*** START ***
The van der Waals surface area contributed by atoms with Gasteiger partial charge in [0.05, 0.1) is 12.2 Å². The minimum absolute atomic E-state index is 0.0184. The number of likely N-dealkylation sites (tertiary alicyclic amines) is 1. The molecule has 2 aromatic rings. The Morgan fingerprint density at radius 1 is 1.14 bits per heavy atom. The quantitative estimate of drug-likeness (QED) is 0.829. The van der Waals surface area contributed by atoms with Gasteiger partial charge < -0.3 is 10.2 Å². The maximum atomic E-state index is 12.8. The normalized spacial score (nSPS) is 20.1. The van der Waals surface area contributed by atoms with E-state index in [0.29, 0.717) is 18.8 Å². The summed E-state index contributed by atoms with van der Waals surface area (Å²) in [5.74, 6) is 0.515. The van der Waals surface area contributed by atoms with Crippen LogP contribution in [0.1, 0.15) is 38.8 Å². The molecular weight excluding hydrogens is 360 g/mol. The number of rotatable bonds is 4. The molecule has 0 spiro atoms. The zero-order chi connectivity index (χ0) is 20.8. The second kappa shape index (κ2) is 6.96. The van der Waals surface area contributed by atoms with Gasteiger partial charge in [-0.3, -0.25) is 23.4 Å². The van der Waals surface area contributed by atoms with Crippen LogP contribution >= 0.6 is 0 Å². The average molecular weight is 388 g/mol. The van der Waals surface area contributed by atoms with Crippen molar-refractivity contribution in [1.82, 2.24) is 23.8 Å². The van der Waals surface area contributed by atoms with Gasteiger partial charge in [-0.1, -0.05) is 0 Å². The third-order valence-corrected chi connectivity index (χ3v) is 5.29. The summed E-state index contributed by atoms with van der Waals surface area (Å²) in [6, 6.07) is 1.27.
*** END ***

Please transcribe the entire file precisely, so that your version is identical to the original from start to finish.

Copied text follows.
The van der Waals surface area contributed by atoms with Gasteiger partial charge in [0.05, 0.1) is 12.2 Å². The minimum absolute atomic E-state index is 0.0184. The number of likely N-dealkylation sites (tertiary alicyclic amines) is 1. The molecule has 2 aromatic rings. The Morgan fingerprint density at radius 1 is 1.14 bits per heavy atom. The quantitative estimate of drug-likeness (QED) is 0.829. The van der Waals surface area contributed by atoms with Gasteiger partial charge < -0.3 is 10.2 Å². The maximum atomic E-state index is 12.8. The normalized spacial score (nSPS) is 20.1. The van der Waals surface area contributed by atoms with E-state index in [0.29, 0.717) is 18.8 Å². The summed E-state index contributed by atoms with van der Waals surface area (Å²) in [5.74, 6) is 0.515. The van der Waals surface area contributed by atoms with Crippen LogP contribution in [0.1, 0.15) is 38.8 Å². The molecular weight excluding hydrogens is 360 g/mol. The number of rotatable bonds is 4. The molecule has 0 spiro atoms. The zero-order chi connectivity index (χ0) is 20.8. The second kappa shape index (κ2) is 6.96. The van der Waals surface area contributed by atoms with Gasteiger partial charge in [-0.3, -0.25) is 23.4 Å². The van der Waals surface area contributed by atoms with Crippen LogP contribution >= 0.6 is 0 Å². The average molecular weight is 388 g/mol. The van der Waals surface area contributed by atoms with Crippen molar-refractivity contribution in [1.82, 2.24) is 23.8 Å². The van der Waals surface area contributed by atoms with Gasteiger partial charge in [-0.1, -0.05) is 0 Å². The third-order valence-corrected chi connectivity index (χ3v) is 5.29. The summed E-state index contributed by atoms with van der Waals surface area (Å²) in [6, 6.07) is 1.27.